Could you be saying “yes” more often to blind prospective residents?

By Susan Saldibar

My mom has macular degeneration. Her vision in one eye is pretty much gone. Lights are dimmer, images are darker, reading is difficult, and it’s impacted her ability to do things that used to come effortlessly. She’s still able to live at home, although I sometimes wonder how she would fare in an assisted living community. Would she even be accepted?

I thought about this after speaking with Jacquie Brennan, VP of Operations for Vigil Health Solutions, (a Senior Housing Forum partner). Jacquie shared with me a really cool story about an assisted living community hoping to admit a blind resident. And it all centered around the sense of “touch”.

It got my attention because my mom talks about “feeling for” things on her bedside table. She also “feels for” the TV remote control buttons, even though they light up at night. So, for her (and I would imagine many other sight-impaired people) the sense of touch has become critical to her daily routine.

They never had accepted a blind resident before. Vigil helped them say “yes”.

So back to Jacquie’s story. Vigil was approached by one of their customers, a senior living community operator that was considering whether or not to accept a blind individual as a resident. One area of concern was the wireless pendants they supply to residents. When a resident presses the pendant’s button for help, it lights up to show that their call went through. Obviously, if you’re blind you can’t see that light blinking. Was there a way to alert the resident that they had pressed the button?

The first thing Steve Smith, VP of Research and Development, and his team did was actually pretty simple, yet very effective. They connected the Vigil system to a vibrating pager, which the resident could keep with her. So, when she presses the pendant button, the pager has been set to vibrate and also can emit an audible tone.

But Steve (always up for a challenge) didn’t stop there. He is now working on a cool new pendant for sight-impaired residents that has a tiny motor that vibrates to confirm the call has been received by the network. As with other Vigil devices, this doesn’t just mean that the resident pressed the button, it means that the wireless network received the signal and replied. Pretty amazing.

I’ve written before about the Vigil team and their creative use of sensors and other unique approaches to improving the quality of life for senior living residents as well as the staff who serve them. This is a great story because, thanks to the collaboration with Vigil, it helped the community say “yes” to a blind resident they might otherwise not have been able to accommodate. And it’s also a great example of community leaders and technologists working together to find a solution.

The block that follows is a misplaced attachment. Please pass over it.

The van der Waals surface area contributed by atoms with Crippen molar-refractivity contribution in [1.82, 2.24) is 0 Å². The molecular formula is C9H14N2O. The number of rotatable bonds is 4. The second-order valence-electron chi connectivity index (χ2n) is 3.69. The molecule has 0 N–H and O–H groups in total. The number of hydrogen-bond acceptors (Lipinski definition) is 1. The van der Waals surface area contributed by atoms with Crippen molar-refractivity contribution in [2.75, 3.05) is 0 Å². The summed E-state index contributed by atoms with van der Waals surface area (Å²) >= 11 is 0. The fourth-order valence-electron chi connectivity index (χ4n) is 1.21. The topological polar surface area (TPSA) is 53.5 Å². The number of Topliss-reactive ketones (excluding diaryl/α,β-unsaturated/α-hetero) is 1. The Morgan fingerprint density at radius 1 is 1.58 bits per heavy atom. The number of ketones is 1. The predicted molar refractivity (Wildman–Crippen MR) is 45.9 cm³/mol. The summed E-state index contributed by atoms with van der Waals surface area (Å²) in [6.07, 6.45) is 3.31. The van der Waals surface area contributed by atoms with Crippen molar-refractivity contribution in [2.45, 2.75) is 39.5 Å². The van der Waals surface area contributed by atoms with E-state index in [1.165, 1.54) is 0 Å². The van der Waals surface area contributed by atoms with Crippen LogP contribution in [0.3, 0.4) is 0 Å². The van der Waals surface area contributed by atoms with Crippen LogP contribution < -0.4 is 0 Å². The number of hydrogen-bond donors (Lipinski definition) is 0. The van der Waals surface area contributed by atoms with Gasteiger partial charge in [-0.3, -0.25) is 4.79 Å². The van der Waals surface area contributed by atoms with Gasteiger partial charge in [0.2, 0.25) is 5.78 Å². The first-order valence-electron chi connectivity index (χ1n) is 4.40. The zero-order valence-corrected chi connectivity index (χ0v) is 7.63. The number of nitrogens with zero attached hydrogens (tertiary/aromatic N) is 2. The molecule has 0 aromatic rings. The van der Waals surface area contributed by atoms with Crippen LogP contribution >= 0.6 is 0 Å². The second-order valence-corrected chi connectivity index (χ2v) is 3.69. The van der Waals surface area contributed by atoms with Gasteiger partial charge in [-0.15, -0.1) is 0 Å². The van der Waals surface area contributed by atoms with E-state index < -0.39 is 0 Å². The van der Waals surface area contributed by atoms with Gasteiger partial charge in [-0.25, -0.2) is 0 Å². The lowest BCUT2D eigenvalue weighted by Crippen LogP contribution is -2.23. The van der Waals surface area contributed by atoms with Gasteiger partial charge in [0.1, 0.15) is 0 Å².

Could you be saying “yes” more often to blind prospective residents?

I asked Jacquie if she had any thoughts for senior living communities feeling uncertain as to their ability to accommodate someone with vision loss. “It’s important to make sure you comply with all the necessary requirements,” she says. And here are some of them for those communities wishing to better serve vision-impaired residents:

  • Halls and rooms with clear pathways, free of clutter

  • Tabletops kept clear of unsecured, breakable items

  • Walls and carpets with contrasting colors

  • Large print signage with Braille options

  • Large button (Braille-enabled) phones; oversized digital clocks

  • Large print books, books on tape, Braille readers

  • Blind-friendly rooms and common areas

  • Support groups and additional resources

Does your community accommodate blind or vision impaired individuals? What has your experience been? Are you inclined to turn away an otherwise great prospective resident with sight impairment because you feel unequipped to deal with their needs? Jacquie urges communities to reach out to their technology providers when they have a challenge meeting the needs of a resident. “We were happy to be able to give this community one less roadblock to bringing a new resident through their doors. It makes us better as an organization. And we think it makes the industry stronger as well.”

For more information about Vigil Health Solutions, please visit their website.

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